People hope, and want to believe, that searching for health and medical information online is private and protected.  That likely is a false and dangerous hope.

Pam Baker wrote an article highlighting recent research into this very issue (www.nuviun.com; “The gaping privacy hole in healthcare data is not where you think”; March 16th).  Her article discusses the companies and entities that are tracking and analyzing online and mobile applications used by individuals for researching medical and health issues.  She reports that this information is often mined by 3rd parties.

What is especially important is the research by Mr. Timothy Libert about which Ms. Baker wrote.  Mr. Libert is a doctoral student at the University of Pennsylvania.  He analyzed over 80,000 webpages on healthcare websites and found that “nine out of ten visits result in personal health information being leaked to third parties, including online advertisers and data brokers.”  Mr. Libert’s research results were shared with Brian Merchant on Mr. Merchant’s Motherboard blog.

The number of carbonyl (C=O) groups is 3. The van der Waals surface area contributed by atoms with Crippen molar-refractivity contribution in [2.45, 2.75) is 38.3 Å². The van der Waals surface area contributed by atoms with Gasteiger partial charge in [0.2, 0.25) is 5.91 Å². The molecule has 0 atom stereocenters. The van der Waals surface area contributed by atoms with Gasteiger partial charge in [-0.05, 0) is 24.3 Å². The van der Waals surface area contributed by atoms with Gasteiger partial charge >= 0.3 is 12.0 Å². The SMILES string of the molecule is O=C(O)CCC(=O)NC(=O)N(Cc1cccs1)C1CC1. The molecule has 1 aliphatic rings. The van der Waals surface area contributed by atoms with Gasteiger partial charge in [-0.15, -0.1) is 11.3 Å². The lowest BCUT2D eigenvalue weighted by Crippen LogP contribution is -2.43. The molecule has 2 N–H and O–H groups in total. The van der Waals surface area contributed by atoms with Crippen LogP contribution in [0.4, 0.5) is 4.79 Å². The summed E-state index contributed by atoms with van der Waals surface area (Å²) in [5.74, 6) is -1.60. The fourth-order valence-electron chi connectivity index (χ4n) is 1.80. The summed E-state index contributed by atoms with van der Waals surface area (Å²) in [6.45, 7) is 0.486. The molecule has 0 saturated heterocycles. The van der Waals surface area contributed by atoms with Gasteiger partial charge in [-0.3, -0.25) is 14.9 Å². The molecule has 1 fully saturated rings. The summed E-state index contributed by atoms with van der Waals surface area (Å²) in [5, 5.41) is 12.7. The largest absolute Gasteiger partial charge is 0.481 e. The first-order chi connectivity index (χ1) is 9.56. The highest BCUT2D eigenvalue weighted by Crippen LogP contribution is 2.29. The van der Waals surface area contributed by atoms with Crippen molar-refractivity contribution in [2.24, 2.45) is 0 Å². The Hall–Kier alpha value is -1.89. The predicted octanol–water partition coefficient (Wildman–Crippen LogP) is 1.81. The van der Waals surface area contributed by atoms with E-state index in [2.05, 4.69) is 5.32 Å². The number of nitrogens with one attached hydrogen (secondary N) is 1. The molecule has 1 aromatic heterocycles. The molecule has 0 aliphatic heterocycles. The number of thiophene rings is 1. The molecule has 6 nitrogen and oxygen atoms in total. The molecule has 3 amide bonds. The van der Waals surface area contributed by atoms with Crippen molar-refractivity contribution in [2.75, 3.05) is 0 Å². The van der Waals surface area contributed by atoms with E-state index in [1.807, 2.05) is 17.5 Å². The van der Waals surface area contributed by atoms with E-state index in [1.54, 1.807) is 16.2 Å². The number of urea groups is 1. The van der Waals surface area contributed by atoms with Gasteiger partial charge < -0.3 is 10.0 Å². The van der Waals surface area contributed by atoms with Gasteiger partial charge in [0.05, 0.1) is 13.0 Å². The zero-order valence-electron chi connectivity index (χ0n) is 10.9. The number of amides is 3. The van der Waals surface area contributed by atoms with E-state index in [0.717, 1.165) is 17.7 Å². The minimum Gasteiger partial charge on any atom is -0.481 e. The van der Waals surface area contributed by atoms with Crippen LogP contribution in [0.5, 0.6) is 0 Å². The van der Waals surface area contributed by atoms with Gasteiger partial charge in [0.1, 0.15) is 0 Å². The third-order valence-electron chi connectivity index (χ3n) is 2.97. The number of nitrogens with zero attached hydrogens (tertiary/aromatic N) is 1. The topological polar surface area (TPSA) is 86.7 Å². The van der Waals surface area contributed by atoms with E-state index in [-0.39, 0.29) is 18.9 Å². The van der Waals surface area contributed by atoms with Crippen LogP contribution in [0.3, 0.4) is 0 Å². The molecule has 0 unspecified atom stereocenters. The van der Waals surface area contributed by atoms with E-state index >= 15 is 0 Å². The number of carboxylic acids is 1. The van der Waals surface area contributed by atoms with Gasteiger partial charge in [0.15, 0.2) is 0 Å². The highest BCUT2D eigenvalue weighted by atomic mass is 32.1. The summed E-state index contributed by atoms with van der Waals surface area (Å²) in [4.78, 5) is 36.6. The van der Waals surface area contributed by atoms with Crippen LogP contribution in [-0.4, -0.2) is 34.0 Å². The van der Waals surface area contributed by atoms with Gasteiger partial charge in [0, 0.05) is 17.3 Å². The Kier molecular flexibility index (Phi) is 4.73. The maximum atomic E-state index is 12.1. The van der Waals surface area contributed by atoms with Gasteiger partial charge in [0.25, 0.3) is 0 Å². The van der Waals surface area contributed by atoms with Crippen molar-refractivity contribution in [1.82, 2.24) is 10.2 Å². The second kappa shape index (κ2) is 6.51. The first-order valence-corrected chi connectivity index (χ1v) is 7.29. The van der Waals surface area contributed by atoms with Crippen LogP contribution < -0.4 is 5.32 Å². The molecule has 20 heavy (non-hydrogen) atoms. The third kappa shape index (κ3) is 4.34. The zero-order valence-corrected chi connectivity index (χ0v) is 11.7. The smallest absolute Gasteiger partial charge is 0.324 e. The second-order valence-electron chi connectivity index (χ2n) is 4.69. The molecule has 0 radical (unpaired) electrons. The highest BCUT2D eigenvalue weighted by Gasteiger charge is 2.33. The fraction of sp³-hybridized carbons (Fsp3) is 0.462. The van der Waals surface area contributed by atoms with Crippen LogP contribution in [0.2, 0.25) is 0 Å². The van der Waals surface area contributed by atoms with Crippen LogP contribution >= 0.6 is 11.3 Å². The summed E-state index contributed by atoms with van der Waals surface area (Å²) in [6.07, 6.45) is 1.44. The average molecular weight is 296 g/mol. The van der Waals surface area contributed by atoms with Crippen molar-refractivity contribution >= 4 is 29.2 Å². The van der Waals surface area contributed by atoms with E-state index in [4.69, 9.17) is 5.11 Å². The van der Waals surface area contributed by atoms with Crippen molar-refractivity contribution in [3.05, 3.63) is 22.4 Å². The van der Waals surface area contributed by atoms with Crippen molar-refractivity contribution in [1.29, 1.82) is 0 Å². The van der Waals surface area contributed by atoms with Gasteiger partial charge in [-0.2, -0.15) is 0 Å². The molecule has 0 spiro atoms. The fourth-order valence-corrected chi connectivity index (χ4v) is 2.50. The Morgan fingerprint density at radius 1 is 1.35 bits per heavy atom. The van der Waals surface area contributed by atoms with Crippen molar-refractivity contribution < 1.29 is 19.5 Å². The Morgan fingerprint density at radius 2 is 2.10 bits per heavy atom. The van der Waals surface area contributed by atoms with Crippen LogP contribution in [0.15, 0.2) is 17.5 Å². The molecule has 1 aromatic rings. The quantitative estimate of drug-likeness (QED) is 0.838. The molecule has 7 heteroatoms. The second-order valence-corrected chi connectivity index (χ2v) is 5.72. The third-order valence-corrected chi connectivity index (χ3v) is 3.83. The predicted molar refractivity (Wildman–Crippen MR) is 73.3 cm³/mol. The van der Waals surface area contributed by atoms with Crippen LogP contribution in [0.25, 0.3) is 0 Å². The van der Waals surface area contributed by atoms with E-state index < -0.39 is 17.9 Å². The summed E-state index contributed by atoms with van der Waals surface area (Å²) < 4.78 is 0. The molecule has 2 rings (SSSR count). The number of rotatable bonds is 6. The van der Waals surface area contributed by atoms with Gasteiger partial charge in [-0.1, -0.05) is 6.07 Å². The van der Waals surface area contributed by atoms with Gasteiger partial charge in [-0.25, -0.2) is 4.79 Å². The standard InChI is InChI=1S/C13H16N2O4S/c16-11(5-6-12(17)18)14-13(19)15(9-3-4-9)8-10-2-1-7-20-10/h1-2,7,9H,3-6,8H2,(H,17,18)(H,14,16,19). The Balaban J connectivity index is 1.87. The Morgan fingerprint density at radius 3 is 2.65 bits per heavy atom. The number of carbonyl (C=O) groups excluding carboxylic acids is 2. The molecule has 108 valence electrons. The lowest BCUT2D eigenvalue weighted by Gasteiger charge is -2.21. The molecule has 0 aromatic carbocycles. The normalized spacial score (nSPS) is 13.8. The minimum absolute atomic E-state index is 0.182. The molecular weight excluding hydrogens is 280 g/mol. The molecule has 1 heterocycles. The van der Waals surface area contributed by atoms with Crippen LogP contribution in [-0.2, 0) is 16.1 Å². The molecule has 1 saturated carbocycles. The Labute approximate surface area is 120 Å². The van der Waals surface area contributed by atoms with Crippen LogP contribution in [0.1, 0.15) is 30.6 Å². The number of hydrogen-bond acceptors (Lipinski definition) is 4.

But it’s not just data miners who use this healthcare information.  As reported, it’s also such reputable groups as governments, non-profits and universities.

Mr. Libert’s wrote about his research results in an article titled “Privacy Implications of Health Information Seeking on the Web”.  It can be found in the March 15th issue of “Communication of the ACM.”   There was a February 15th press release about Mr. Libert’s research and article.  That press release is titled “Your Privacy Online: Health Information at Serious Risk of Abuse” and can be found at http://www.asc.upenn.edu.

Mr. Libert’s research underscores the dangers for individuals by leaked health information. There can be embarrassment, job and/or credit discrimination and identity theft.

His findings remind all of us to be especially careful about our online research into such a sensitive area as health.